Skip to main content

Relias Media has upgraded our site!

Please bear with us as we work through some issues in order to provide you with a better experience.

Thank you for your patience.

All Access Subscription

Get unlimited access to our full publication and article library.

Get Access Now

Interested in Group Sales? Learn more

Blogs

Many Anaphylactic Children Don’t Receive Epinephrine Before ED Visit

August 2nd, 2017

This probably is no surprise to clinicians who see it all the time, but many children present to the emergency department with severe allergic reactions without having received a dose from their epinephrine auto injector.

That’s according to a new study published in the Annals of Allergy, Asthma and Immunology. The situation is similar for pediatric patients visiting urgent care centers (UCC), the study noted.

In fact, among the patient group analyzed — mostly boys with an average age of about 7 years old — only 36.3% received epinephrine before arrival at the ED or UCC.

To reach that conclusion, researchers at National Jewish Hospital reviewed 408 patient records for children seen in an ED or UCC. Most of the patients, 65%, had a history of anaphylaxis, and 47% had been previously prescribed epinephrine.

The study found that children having a reaction at home were less likely to receive epinephrine than those having a reaction at school, notes lead author Melissa Robinson, DO. Parents or caregivers often delay or avoid treating children with epinephrine even though it is the first-line treatment for anaphylaxis, says co-author David Stukus, MD, of Nationwide Children’s Hospital in Cincinnati, OH.

The odds of receiving epinephrine before arrival at the ED or UCC were significantly lower with a two-organ system (OR, 0.50) or three-organ system (OR, 0.41) presentation compared with one-organ system involvement, according to the report. Researchers note that this finding is illogical, and they suggest that future study could help better understand contributing factors. The study found the most common trigger was food of some type.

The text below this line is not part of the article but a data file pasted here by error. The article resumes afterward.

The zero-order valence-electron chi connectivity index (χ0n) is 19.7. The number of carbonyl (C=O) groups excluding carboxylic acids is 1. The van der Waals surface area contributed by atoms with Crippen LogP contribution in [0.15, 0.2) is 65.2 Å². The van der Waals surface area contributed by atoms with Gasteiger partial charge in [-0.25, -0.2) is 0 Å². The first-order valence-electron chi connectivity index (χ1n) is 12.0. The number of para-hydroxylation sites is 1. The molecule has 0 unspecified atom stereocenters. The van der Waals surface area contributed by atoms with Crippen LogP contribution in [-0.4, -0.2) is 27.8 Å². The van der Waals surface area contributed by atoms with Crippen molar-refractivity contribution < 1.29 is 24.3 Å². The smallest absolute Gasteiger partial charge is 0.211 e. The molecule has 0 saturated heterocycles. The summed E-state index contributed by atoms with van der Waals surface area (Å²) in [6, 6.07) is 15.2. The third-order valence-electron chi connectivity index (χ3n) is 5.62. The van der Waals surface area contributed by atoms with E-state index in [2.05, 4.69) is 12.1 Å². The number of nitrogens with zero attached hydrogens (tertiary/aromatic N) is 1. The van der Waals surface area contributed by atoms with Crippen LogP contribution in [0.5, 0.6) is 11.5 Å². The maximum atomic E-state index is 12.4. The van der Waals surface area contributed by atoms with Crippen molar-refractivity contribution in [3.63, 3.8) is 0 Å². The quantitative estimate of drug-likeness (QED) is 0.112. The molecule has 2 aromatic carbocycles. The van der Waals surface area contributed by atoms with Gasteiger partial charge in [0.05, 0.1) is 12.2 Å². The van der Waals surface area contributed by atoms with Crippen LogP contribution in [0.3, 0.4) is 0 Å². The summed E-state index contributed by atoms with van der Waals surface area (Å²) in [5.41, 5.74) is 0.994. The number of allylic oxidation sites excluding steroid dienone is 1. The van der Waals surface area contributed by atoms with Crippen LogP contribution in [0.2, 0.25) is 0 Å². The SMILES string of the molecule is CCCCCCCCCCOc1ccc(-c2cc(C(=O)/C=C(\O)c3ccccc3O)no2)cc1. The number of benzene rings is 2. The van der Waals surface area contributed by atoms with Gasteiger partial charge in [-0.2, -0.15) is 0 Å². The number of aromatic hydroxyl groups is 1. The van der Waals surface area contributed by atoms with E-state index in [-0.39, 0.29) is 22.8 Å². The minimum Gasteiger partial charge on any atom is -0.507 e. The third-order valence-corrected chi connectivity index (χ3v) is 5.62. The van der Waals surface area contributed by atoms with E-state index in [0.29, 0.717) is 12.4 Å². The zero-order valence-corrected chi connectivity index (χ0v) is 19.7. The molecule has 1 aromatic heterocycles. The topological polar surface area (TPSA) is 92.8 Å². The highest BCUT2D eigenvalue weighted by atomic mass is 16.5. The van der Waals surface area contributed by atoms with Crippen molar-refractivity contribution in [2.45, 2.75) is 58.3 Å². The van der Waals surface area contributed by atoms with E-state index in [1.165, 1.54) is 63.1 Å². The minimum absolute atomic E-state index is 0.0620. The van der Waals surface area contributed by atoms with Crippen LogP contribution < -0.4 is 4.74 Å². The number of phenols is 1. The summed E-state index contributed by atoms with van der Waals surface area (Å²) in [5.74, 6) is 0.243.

Overall, about 50% of children with severe allergic reactions got epinephrine, study authors point out. That figure includes both those who had received it before seeking medical care and those given a shot at the hospital or clinic.

The study wasn’t powered to determine why more children weren’t treated with the life-saving drug, but researchers found that patients who received epinephrine prior to arrival were also more likely to be discharged home compared with those who didn't.

The study found that only two-thirds of children who previously had an epinephrine prescription had their auto injector available at the time of the allergic reaction.

newsletter-sponsors-relias_sr